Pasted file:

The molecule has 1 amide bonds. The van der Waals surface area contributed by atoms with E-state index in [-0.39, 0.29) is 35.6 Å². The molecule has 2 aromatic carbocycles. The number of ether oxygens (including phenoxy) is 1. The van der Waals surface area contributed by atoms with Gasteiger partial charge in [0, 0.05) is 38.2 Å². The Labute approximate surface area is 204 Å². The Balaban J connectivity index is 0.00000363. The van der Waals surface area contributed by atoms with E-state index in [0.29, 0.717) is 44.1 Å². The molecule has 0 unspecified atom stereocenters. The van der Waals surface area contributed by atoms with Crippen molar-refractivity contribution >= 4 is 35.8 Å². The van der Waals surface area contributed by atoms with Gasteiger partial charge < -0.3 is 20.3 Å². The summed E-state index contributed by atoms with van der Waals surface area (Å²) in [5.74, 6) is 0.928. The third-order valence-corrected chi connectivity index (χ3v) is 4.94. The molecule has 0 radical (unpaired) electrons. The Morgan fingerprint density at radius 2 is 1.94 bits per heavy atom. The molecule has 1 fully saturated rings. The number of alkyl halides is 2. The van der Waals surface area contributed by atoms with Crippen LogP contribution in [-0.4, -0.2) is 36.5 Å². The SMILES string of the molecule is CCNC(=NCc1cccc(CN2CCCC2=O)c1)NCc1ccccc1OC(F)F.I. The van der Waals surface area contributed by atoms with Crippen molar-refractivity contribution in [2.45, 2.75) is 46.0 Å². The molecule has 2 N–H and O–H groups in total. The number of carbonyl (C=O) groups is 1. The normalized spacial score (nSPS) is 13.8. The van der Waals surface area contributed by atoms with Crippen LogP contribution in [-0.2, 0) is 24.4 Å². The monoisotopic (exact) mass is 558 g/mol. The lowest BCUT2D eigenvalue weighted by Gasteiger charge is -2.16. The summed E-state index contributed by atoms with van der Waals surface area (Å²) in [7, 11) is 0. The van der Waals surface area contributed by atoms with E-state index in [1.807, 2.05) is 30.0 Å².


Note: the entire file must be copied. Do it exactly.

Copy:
The molecule has 1 amide bonds. The van der Waals surface area contributed by atoms with E-state index in [-0.39, 0.29) is 35.6 Å². The molecule has 2 aromatic carbocycles. The number of ether oxygens (including phenoxy) is 1. The van der Waals surface area contributed by atoms with Gasteiger partial charge in [0, 0.05) is 38.2 Å². The Labute approximate surface area is 204 Å². The Balaban J connectivity index is 0.00000363. The van der Waals surface area contributed by atoms with E-state index in [0.29, 0.717) is 44.1 Å². The molecule has 0 unspecified atom stereocenters. The van der Waals surface area contributed by atoms with Crippen molar-refractivity contribution >= 4 is 35.8 Å². The van der Waals surface area contributed by atoms with Gasteiger partial charge < -0.3 is 20.3 Å². The summed E-state index contributed by atoms with van der Waals surface area (Å²) in [5.74, 6) is 0.928. The third-order valence-corrected chi connectivity index (χ3v) is 4.94. The molecule has 0 radical (unpaired) electrons. The Morgan fingerprint density at radius 2 is 1.94 bits per heavy atom. The molecule has 1 fully saturated rings. The number of alkyl halides is 2. The van der Waals surface area contributed by atoms with Crippen LogP contribution in [-0.4, -0.2) is 36.5 Å². The SMILES string of the molecule is CCNC(=NCc1cccc(CN2CCCC2=O)c1)NCc1ccccc1OC(F)F.I. The van der Waals surface area contributed by atoms with Crippen molar-refractivity contribution in [2.45, 2.75) is 46.0 Å². The molecule has 2 N–H and O–H groups in total. The number of carbonyl (C=O) groups is 1. The normalized spacial score (nSPS) is 13.8. The van der Waals surface area contributed by atoms with Crippen LogP contribution in [-0.2, 0) is 24.4 Å². The monoisotopic (exact) mass is 558 g/mol. The lowest BCUT2D eigenvalue weighted by Gasteiger charge is -2.16. The summed E-state index contributed by atoms with van der Waals surface area (Å²) in [7, 11) is 0. The van der Waals surface area contributed by atoms with E-state index in [1.807, 2.05) is 30.0 Å².